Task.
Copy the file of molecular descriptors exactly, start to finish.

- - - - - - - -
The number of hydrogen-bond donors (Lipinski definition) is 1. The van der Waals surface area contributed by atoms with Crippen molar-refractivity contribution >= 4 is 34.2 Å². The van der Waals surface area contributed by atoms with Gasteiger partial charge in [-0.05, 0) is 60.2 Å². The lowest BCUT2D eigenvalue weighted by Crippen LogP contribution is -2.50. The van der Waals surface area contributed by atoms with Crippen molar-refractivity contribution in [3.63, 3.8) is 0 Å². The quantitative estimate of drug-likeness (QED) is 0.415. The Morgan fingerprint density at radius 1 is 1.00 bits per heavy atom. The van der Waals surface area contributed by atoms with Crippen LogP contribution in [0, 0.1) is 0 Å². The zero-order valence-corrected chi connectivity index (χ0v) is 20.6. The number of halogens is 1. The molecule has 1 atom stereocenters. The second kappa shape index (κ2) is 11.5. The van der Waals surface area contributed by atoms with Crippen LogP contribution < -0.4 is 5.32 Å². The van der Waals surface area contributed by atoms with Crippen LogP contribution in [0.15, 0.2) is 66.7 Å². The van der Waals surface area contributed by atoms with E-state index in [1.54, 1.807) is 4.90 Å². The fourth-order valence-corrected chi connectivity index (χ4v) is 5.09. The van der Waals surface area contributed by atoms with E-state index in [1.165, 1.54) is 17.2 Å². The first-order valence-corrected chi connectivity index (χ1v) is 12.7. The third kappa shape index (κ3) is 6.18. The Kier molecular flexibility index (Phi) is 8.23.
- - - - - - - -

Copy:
The number of hydrogen-bond donors (Lipinski definition) is 1. The van der Waals surface area contributed by atoms with Crippen molar-refractivity contribution >= 4 is 34.2 Å². The van der Waals surface area contributed by atoms with Gasteiger partial charge in [-0.05, 0) is 60.2 Å². The lowest BCUT2D eigenvalue weighted by Crippen LogP contribution is -2.50. The van der Waals surface area contributed by atoms with Crippen molar-refractivity contribution in [3.63, 3.8) is 0 Å². The quantitative estimate of drug-likeness (QED) is 0.415. The Morgan fingerprint density at radius 1 is 1.00 bits per heavy atom. The van der Waals surface area contributed by atoms with Crippen LogP contribution in [0, 0.1) is 0 Å². The zero-order valence-corrected chi connectivity index (χ0v) is 20.6. The number of halogens is 1. The molecule has 1 atom stereocenters. The second kappa shape index (κ2) is 11.5. The van der Waals surface area contributed by atoms with Crippen LogP contribution < -0.4 is 5.32 Å². The van der Waals surface area contributed by atoms with Crippen LogP contribution in [0.15, 0.2) is 66.7 Å². The van der Waals surface area contributed by atoms with E-state index in [1.54, 1.807) is 4.90 Å². The fourth-order valence-corrected chi connectivity index (χ4v) is 5.09. The van der Waals surface area contributed by atoms with E-state index in [1.165, 1.54) is 17.2 Å². The first-order valence-corrected chi connectivity index (χ1v) is 12.7. The third kappa shape index (κ3) is 6.18. The Kier molecular flexibility index (Phi) is 8.23.